U.S. and British authorities have launched an investigation into an Islamic State video showing the beheading of kidnapped American journalist James Foley by a militant with a British accent. The extremist group, which posted the video on the Internet Tuesday, said the murder was revenge for U.S. airstrikes on militant positions in Iraq - and has threatened to execute another American journalist it is holding. Henry Ridgwell has more from London.
Video

Video Family Robots - The Next Big Thing?

Robots that can help us with daily chores like cooking and cleaning are a long way off, but automatons that serve as family companions may be much closer. Researchers in the United States, France, Japan and other countries are racing to build robots that can entertain and perform some simpler tasks for us. VOA’s George Putic reports.
Video

Video In Ukraine, Fear and Distrust Remain Where Fighting has Stopped

As the Ukrainian military reclaims control of eastern cities from pro-Russian separatists, residents are getting a chance to rebuild their lives. VOA's Gabe Joselow reports from the town of Kramatorsk in Donetsk province, where a sense of fear is still in the air, and distrust of the government in Kyiv still runs deep.
Video

Video Five Patients Given Experimental Ebola Drug Said to Be Improving

The World Health Organization has approved the use of experimental treatments for Ebola patients in West Africa. The Ebola outbreak there is unprecedented, the disease deadly. The number of people who have died from Ebola has surpassed 1,200. VOA's Carol Pearson reports on the ethical considerations of allowing experimental drugs to be used.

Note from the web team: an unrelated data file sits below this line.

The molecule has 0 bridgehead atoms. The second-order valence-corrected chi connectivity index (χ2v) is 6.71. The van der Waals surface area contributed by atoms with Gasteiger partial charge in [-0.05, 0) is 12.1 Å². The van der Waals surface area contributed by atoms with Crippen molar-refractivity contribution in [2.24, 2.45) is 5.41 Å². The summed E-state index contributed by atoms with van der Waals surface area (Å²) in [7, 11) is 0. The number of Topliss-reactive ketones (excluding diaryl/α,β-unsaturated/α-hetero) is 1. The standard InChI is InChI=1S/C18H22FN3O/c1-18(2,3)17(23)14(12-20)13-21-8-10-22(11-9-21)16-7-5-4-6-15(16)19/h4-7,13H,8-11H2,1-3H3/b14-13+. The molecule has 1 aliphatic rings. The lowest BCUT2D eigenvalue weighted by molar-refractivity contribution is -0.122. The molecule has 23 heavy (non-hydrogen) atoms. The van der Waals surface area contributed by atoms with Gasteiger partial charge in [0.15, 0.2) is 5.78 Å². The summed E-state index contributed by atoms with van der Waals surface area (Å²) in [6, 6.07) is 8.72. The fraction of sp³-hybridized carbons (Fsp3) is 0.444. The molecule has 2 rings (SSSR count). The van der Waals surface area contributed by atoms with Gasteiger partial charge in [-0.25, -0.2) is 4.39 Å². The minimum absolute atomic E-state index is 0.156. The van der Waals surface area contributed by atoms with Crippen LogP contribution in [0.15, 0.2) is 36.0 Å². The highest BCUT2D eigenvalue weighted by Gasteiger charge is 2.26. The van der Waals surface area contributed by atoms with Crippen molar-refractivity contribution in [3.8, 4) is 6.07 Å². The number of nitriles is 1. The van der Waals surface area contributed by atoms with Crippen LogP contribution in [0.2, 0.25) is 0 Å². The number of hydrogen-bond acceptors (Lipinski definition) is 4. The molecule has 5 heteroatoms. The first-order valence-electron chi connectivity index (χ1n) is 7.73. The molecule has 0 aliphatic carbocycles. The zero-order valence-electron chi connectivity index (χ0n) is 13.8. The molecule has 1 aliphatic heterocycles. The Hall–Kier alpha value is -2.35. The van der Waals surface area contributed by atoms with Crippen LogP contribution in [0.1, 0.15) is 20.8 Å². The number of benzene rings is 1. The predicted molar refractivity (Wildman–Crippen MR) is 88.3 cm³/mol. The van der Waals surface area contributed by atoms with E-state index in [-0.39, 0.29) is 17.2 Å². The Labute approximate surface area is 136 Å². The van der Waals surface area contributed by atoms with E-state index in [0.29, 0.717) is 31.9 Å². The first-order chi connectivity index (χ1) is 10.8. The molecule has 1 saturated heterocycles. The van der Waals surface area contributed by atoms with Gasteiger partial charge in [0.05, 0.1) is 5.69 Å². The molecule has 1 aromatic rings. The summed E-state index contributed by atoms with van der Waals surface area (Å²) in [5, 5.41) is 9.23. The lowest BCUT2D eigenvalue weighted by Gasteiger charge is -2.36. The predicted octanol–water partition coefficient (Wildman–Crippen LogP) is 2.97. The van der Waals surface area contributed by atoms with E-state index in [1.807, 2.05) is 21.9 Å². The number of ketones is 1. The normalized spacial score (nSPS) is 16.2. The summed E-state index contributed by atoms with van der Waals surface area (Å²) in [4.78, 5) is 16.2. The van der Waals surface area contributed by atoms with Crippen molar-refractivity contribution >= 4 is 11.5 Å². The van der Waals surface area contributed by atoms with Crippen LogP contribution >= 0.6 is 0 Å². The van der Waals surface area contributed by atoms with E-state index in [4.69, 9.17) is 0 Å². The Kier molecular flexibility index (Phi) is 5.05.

Video

Video China Targets Overseas Assets of Corrupt Officials

As China presses forward with its anti-graft effort, authorities are targeting corrupt officials who have sent family members and assets overseas. The efforts have stirred up a debate at home on exactly how many officials take that route and how likely it is they will be caught. Rebecca Valli has this report.
Video

Video Leading The Fight Against Islamic State, Kurds Question Iraqi Future

Western countries including the United States have begun arming the Kurdish Peshmerga forces in northern Iraq to aid their battle against extremist Sunni militants from the Islamic State. But there are concerns that a heavily-armed Kurdistan Regional Government, or KRG, might seek to declare independence and cause the break-up of the Iraqi state. As Henry Ridgwell reports from London, the KRG says it will only seek greater autonomy from Baghdad.
Video

Video In Rural Kenya, Pressure Builds Against Female Circumcision

In some Kenyan communities, female genital mutilation remains a rite of passage. But activists are pushing back, with education for girls and with threats of punishment those who perform the circumcision. Mohammed Yusuf looks at the practice in the rural eastern community of Tharaka-Nithi.

AppleAndroid